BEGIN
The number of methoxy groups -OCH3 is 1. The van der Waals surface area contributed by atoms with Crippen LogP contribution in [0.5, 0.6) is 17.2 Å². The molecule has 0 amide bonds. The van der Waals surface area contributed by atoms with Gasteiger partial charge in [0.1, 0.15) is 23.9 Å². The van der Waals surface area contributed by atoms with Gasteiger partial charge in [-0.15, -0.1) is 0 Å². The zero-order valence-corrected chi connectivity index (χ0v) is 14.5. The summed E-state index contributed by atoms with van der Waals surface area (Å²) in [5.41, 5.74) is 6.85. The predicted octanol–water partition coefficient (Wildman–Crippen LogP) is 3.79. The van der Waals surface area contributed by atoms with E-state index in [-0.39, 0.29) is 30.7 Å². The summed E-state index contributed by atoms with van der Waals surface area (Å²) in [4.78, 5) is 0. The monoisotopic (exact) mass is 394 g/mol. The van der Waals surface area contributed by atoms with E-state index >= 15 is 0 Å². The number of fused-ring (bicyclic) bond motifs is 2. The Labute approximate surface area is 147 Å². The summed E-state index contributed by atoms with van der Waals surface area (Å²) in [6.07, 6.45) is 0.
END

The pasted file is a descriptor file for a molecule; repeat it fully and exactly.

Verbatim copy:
The number of methoxy groups -OCH3 is 1. The van der Waals surface area contributed by atoms with Crippen LogP contribution in [0.5, 0.6) is 17.2 Å². The molecule has 0 amide bonds. The van der Waals surface area contributed by atoms with Gasteiger partial charge in [0.1, 0.15) is 23.9 Å². The van der Waals surface area contributed by atoms with Gasteiger partial charge in [-0.15, -0.1) is 0 Å². The zero-order valence-corrected chi connectivity index (χ0v) is 14.5. The summed E-state index contributed by atoms with van der Waals surface area (Å²) in [5.41, 5.74) is 6.85. The predicted octanol–water partition coefficient (Wildman–Crippen LogP) is 3.79. The van der Waals surface area contributed by atoms with E-state index in [-0.39, 0.29) is 30.7 Å². The summed E-state index contributed by atoms with van der Waals surface area (Å²) in [4.78, 5) is 0. The monoisotopic (exact) mass is 394 g/mol. The van der Waals surface area contributed by atoms with E-state index >= 15 is 0 Å². The number of fused-ring (bicyclic) bond motifs is 2. The Labute approximate surface area is 147 Å². The summed E-state index contributed by atoms with van der Waals surface area (Å²) in [6.07, 6.45) is 0.